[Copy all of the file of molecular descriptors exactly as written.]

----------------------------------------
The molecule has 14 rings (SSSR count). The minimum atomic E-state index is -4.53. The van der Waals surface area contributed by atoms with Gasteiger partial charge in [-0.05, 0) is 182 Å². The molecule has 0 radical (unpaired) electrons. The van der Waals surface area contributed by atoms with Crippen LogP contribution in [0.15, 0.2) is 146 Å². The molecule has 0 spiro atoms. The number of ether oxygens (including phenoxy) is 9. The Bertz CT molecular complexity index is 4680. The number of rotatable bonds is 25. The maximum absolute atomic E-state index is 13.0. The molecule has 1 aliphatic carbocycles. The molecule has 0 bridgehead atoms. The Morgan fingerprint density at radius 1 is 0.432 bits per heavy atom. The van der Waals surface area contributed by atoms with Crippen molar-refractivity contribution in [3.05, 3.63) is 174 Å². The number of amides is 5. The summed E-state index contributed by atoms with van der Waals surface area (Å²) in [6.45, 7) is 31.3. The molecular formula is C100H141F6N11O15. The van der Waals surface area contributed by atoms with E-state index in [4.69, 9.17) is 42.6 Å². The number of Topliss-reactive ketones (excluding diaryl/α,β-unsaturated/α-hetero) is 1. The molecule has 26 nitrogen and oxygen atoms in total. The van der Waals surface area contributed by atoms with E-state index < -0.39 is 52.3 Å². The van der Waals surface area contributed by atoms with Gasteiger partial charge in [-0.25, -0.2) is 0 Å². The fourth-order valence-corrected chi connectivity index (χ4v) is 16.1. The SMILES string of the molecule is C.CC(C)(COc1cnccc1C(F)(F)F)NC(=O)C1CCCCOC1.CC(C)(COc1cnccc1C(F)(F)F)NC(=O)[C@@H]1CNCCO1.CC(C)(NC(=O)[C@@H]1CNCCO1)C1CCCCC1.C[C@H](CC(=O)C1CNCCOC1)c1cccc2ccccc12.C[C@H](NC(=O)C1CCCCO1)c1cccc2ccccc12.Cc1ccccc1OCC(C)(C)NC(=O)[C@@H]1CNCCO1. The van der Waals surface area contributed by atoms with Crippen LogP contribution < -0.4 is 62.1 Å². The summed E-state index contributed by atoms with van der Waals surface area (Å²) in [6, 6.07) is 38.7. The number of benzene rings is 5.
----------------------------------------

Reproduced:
The molecule has 14 rings (SSSR count). The minimum atomic E-state index is -4.53. The van der Waals surface area contributed by atoms with Gasteiger partial charge in [-0.05, 0) is 182 Å². The molecule has 0 radical (unpaired) electrons. The van der Waals surface area contributed by atoms with Crippen LogP contribution in [0.15, 0.2) is 146 Å². The molecule has 0 spiro atoms. The number of ether oxygens (including phenoxy) is 9. The Bertz CT molecular complexity index is 4680. The number of rotatable bonds is 25. The maximum absolute atomic E-state index is 13.0. The molecule has 1 aliphatic carbocycles. The molecule has 0 bridgehead atoms. The Morgan fingerprint density at radius 1 is 0.432 bits per heavy atom. The van der Waals surface area contributed by atoms with Crippen molar-refractivity contribution in [3.05, 3.63) is 174 Å². The number of amides is 5. The summed E-state index contributed by atoms with van der Waals surface area (Å²) in [6.45, 7) is 31.3. The molecular formula is C100H141F6N11O15. The van der Waals surface area contributed by atoms with E-state index in [4.69, 9.17) is 42.6 Å². The number of Topliss-reactive ketones (excluding diaryl/α,β-unsaturated/α-hetero) is 1. The molecule has 26 nitrogen and oxygen atoms in total. The van der Waals surface area contributed by atoms with E-state index < -0.39 is 52.3 Å². The van der Waals surface area contributed by atoms with Gasteiger partial charge in [-0.25, -0.2) is 0 Å². The fourth-order valence-corrected chi connectivity index (χ4v) is 16.1. The SMILES string of the molecule is C.CC(C)(COc1cnccc1C(F)(F)F)NC(=O)C1CCCCOC1.CC(C)(COc1cnccc1C(F)(F)F)NC(=O)[C@@H]1CNCCO1.CC(C)(NC(=O)[C@@H]1CNCCO1)C1CCCCC1.C[C@H](CC(=O)C1CNCCOC1)c1cccc2ccccc12.C[C@H](NC(=O)C1CCCCO1)c1cccc2ccccc12.Cc1ccccc1OCC(C)(C)NC(=O)[C@@H]1CNCCO1. The van der Waals surface area contributed by atoms with Crippen LogP contribution < -0.4 is 62.1 Å². The summed E-state index contributed by atoms with van der Waals surface area (Å²) in [6, 6.07) is 38.7. The number of benzene rings is 5.